Long Beach Hotel Workers To Earn Highest Minimum Wage

Portside Date:
Author: Mark Kreidler
Date of source:
Capital and Main

Part of the Los Angeles region’s “hot labor summer” of 2023 was a growing recognition that the runaway cost of living was squeezing workers and families. It was perhaps the primary driver of the rolling strikes by unionized workers at 60 area hotels during contract negotiations, with many of those negotiations ongoing.

But bargaining-table pressure and picket lines are not the only mechanisms for addressing this issue. And voters in Long Beach have likely just approved another path.

Measure RW, on which Long Beach residents voted during last week’s primary, significantly raises the minimum wage for workers at Long Beach hotels with more than 100 rooms. Election results are not final, but according to the latest Los Angeles County returns, the measure will pass with 53% approval. It’s a major win for those hotel workers and the groups that pushed for the measure.

The affected workers will see the minimum wage rise from the current $17.55 per hour to $23 in July, then escalate annually to $29.50 by the time of the 2028 Olympics in and around Los Angeles. The measure guarantees Long Beach hotel workers the highest minimum wage in the nation, according to the Los Angeles Alliance for a New Economy, or LAANE.

LAANE was one of several groups that conducted a boots-on-the-ground campaign in favor of the measure, knocking on an estimated 104,000 doors, making 100,000 calls and meeting with about 20,000 Long Beach voters. The election returns indicate that RW will win by a margin of roughly 4,000 votes in a depressed voter turnout.

“Long Beach is leading the way,” said Ada Briceño, co-president of UNITE HERE Local 11, which also campaigned for the measure. “When workers in Long Beach do better, the whole city thrives.”

Briceño’s union represents some 15,000 hotel workers across the Los Angeles region – including many in Long Beach — who began arduous negotiations with their hotels last summer. While UNITE HERE has reached agreement with two Hyatt properties in Long Beach, it remains locked in a bitter and at times violent dispute with the Hotel Maya there. (Disclosure: UNITE HERE is a financial supporter of Capital & Main.)

Measure RW potentially raises the floor for such negotiations, and not for the first time in Long Beach. Voters there approved a measure in 2012 that raised hotel workers’ minimum wage to $13, and the minimum has slowly crept upward since then — though nowhere near keeping pace with the spiking costs of housing, food and transportation.

Supporters of RW included a coalition of small business owners in Long Beach, who cited statistics showing that when local workers get a raise in wages, they spend more money locally. That money, too, tends to stay in town; the Downtown Long Beach Alliance has estimated that every dollar spent in a local business generates about 40 cents in additional “spillover” revenue on items like parking, eating and shipping.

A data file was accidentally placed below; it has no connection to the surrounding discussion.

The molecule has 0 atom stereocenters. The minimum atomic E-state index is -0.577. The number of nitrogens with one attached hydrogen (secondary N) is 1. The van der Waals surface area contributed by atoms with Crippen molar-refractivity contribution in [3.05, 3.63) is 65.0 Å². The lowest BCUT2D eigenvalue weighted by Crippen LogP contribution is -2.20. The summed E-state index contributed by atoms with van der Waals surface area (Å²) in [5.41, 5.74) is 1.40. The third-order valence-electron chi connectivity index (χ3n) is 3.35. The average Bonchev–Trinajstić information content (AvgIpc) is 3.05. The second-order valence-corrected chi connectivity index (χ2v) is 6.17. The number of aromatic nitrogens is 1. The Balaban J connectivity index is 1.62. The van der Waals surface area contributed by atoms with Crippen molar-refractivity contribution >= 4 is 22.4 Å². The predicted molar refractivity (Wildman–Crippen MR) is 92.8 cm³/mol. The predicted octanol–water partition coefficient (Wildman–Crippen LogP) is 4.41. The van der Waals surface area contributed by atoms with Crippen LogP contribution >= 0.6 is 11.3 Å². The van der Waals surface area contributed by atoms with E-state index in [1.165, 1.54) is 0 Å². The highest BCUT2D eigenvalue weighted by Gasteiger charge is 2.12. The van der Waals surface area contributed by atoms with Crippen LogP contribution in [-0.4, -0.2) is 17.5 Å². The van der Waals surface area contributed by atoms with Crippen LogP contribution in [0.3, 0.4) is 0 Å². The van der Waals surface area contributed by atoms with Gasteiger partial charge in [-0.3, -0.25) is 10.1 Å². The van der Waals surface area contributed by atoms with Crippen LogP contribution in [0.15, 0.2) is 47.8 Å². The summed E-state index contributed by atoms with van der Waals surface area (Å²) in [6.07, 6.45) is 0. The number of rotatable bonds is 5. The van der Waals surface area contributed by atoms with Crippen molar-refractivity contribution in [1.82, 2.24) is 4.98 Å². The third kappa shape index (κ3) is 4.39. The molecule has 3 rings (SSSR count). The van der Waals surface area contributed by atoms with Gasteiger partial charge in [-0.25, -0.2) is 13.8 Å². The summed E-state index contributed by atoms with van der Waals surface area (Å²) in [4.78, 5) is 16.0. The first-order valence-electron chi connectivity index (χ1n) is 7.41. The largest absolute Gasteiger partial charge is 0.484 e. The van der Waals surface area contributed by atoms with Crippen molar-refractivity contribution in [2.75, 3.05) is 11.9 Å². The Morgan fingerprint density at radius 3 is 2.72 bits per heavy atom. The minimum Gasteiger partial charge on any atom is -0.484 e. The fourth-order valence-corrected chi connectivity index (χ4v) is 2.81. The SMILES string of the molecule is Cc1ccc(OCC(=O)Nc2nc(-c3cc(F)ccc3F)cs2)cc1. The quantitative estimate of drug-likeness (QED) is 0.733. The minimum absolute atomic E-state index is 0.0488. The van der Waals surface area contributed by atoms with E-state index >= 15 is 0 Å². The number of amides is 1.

“We understand the fundamental relationship between workers’ wages and the health of our local economy,” Long Beach business owners Tom Reed and Jorge Valdez wrote in the days before the March 5 election. “Hotel workers are our neighbors and customers of the city’s small businesses; when they make a living wage, the money circulates back into the city and we all do better.”

Opponents of the measure, including the Los Angeles County Business Federation, said RW was rushed to the ballot without sufficient economic impact study. They also objected to what they called a “special interest loophole,” a reference to the fact that unionized hotels may waive the minimum while negotiating their deals.

But initiatives like RW help set parameters for meaningful negotiations, which is especially attractive in an era of hotel consolidation by mega-corporations like Hyatt, Hilton and Marriott. While unions are allowed to waive the provision under RW, there is no practical scenario under which they’d accept less than the voter-approved minimum.

“The Long Beach community, once again, stood with workers in their fight for family-sustaining wages,” Grecia Lopez-Reyes, campaign director of Long Beach for a Just Economy, said in a statement. “This is a major victory for working families in Long Beach.”

These sorts of local measures may become critically important in the years ahead. A report released this week by the state Legislative Analyst’s Office concluded that workers earning California’s $16 an hour minimum wage will struggle to afford housing almost anywhere in the state. It also noted that some of the state’s highest-cost areas don’t have enhanced local minimums to address that obvious problem.

Measure RW isn’t a citywide minimum; it is directed at a specific subset of workers. But those workers are part of a massive economic driver for Long Beach, with an estimated $1.8 billion annual impact citywide from tourism and hospitality. And it may well serve as a blueprint for voters in other cities looking for ways to keep lower-wage workers, the backbone of so many businesses, as part of vibrant local economies.

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Source URL: https://portside.org/2024-03-19/long-beach-hotel-workers-earn-highest-minimum-wage